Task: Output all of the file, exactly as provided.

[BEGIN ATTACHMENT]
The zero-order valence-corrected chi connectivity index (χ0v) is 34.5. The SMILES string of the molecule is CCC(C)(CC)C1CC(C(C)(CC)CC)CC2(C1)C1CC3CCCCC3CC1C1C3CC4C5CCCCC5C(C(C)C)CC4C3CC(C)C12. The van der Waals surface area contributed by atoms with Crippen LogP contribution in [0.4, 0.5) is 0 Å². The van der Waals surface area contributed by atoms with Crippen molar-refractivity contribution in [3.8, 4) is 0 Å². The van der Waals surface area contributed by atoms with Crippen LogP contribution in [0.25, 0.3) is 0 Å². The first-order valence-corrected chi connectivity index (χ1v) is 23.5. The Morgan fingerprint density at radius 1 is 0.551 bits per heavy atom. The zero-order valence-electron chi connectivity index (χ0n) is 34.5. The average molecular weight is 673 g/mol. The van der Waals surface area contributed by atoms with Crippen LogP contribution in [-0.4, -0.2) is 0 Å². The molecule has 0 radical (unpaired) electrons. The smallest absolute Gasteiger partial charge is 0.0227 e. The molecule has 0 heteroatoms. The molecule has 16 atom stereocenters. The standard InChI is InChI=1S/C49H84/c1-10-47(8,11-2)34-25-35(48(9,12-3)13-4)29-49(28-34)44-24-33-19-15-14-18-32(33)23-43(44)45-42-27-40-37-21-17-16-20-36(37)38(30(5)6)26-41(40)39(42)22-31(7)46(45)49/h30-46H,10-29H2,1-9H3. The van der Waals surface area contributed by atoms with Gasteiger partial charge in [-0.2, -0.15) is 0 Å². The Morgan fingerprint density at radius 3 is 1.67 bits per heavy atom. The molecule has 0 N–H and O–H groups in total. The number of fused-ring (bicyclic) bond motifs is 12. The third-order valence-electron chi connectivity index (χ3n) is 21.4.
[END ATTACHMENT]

The zero-order valence-corrected chi connectivity index (χ0v) is 34.5. The SMILES string of the molecule is CCC(C)(CC)C1CC(C(C)(CC)CC)CC2(C1)C1CC3CCCCC3CC1C1C3CC4C5CCCCC5C(C(C)C)CC4C3CC(C)C12. The van der Waals surface area contributed by atoms with Crippen LogP contribution in [0.4, 0.5) is 0 Å². The van der Waals surface area contributed by atoms with Crippen molar-refractivity contribution in [3.8, 4) is 0 Å². The van der Waals surface area contributed by atoms with Crippen LogP contribution in [0.25, 0.3) is 0 Å². The first-order valence-corrected chi connectivity index (χ1v) is 23.5. The Morgan fingerprint density at radius 1 is 0.551 bits per heavy atom. The zero-order valence-electron chi connectivity index (χ0n) is 34.5. The average molecular weight is 673 g/mol. The van der Waals surface area contributed by atoms with Crippen LogP contribution in [-0.4, -0.2) is 0 Å². The molecule has 0 radical (unpaired) electrons. The smallest absolute Gasteiger partial charge is 0.0227 e. The molecule has 0 heteroatoms. The molecule has 16 atom stereocenters. The standard InChI is InChI=1S/C49H84/c1-10-47(8,11-2)34-25-35(48(9,12-3)13-4)29-49(28-34)44-24-33-19-15-14-18-32(33)23-43(44)45-42-27-40-37-21-17-16-20-36(37)38(30(5)6)26-41(40)39(42)22-31(7)46(45)49/h30-46H,10-29H2,1-9H3. The van der Waals surface area contributed by atoms with Gasteiger partial charge in [-0.2, -0.15) is 0 Å². The Morgan fingerprint density at radius 3 is 1.67 bits per heavy atom. The molecule has 0 N–H and O–H groups in total. The number of fused-ring (bicyclic) bond motifs is 12. The third-order valence-electron chi connectivity index (χ3n) is 21.4.